In many cases, I’d say book with the Chase Sapphire Reserve since you’re getting a better return for your points on average and that card comes with above-average built-in trip protections.

But there are cases when it makes more sense to use the Alaska Airlines Visa Signature as those are the most valuable type of airline mile out there, and they are pretty hard to earn. At the end of the day, it just comes down to your priorities for this specific trip. What type of mile or point do you need more of and do you want some built-in travel protections?

If you want better travel protections, more flexible rewards or need to use up your $300 annual travel credit, go with the Sapphire Reserve. If you want to save money using the companion offer for the second ticket or need to rack up more Alaska Airlines miles, go with the Alaska credit card.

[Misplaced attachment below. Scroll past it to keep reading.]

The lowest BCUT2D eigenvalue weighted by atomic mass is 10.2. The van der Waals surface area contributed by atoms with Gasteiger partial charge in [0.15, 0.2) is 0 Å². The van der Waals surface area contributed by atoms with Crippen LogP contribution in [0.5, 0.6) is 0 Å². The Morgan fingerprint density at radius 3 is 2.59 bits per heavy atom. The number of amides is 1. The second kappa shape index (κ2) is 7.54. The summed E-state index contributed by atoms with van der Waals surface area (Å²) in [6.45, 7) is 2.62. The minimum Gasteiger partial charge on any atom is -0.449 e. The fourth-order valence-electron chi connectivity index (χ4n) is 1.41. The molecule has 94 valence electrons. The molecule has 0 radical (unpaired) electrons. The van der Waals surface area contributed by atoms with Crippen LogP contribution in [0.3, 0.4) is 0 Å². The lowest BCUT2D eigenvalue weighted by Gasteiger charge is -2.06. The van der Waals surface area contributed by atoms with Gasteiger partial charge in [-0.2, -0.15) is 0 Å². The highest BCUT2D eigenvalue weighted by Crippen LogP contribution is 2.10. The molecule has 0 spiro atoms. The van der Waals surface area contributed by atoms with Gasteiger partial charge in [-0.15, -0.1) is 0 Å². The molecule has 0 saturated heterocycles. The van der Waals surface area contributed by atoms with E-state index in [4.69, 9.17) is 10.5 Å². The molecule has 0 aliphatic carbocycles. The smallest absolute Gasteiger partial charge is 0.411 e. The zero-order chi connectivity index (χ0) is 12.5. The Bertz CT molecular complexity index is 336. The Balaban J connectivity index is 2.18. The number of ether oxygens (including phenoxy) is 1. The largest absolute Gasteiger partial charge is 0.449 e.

Featured image by AaronP/Bauer-Griffin/GC Images. 

Alaska Airlines Visa Signature® credit card

Alaska miles are extremely valuable because you can book awards on partners like Emirates, Icelandair, Korean Air and Japan Airlines. The current bonus of 40,000 miles can book you a roundtrip ticket on Alaska Airlines from Boston to San Diego or New York to Seattle, for example.

Apply Now
More Things to Know
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Regular APR
15.99%-23.99% Variable APR on purchases and balance transfers
Annual Fee
Balance Transfer Fee
Either $10 or 3% of the amount of each transaction, whichever is greater.